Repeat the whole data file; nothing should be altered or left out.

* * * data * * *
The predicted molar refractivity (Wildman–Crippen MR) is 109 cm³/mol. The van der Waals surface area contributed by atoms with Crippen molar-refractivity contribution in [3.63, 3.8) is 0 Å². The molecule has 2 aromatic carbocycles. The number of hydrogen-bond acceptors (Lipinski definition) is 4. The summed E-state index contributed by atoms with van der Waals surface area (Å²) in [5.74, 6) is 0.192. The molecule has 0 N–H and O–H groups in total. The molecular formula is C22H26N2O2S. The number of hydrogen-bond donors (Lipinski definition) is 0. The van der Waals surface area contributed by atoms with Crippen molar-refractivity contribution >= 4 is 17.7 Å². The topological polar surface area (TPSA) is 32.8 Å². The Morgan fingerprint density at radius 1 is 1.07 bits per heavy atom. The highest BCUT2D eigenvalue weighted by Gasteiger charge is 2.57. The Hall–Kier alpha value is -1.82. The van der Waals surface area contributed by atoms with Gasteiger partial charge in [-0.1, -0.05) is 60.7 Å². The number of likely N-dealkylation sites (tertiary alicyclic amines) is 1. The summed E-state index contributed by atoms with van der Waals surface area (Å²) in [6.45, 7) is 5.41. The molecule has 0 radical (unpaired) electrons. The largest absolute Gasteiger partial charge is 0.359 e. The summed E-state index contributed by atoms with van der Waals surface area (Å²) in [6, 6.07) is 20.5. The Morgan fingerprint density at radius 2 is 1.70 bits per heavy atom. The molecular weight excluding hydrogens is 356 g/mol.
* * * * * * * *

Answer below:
The predicted molar refractivity (Wildman–Crippen MR) is 109 cm³/mol. The van der Waals surface area contributed by atoms with Crippen molar-refractivity contribution in [3.63, 3.8) is 0 Å². The molecule has 2 aromatic carbocycles. The number of hydrogen-bond acceptors (Lipinski definition) is 4. The summed E-state index contributed by atoms with van der Waals surface area (Å²) in [5.74, 6) is 0.192. The molecule has 0 N–H and O–H groups in total. The molecular formula is C22H26N2O2S. The number of hydrogen-bond donors (Lipinski definition) is 0. The van der Waals surface area contributed by atoms with Crippen molar-refractivity contribution >= 4 is 17.7 Å². The topological polar surface area (TPSA) is 32.8 Å². The Morgan fingerprint density at radius 1 is 1.07 bits per heavy atom. The highest BCUT2D eigenvalue weighted by Gasteiger charge is 2.57. The Hall–Kier alpha value is -1.82. The van der Waals surface area contributed by atoms with Gasteiger partial charge in [-0.1, -0.05) is 60.7 Å². The number of likely N-dealkylation sites (tertiary alicyclic amines) is 1. The summed E-state index contributed by atoms with van der Waals surface area (Å²) in [6.45, 7) is 5.41. The molecule has 0 radical (unpaired) electrons. The largest absolute Gasteiger partial charge is 0.359 e. The summed E-state index contributed by atoms with van der Waals surface area (Å²) in [6, 6.07) is 20.5. The Morgan fingerprint density at radius 2 is 1.70 bits per heavy atom. The molecular weight excluding hydrogens is 356 g/mol.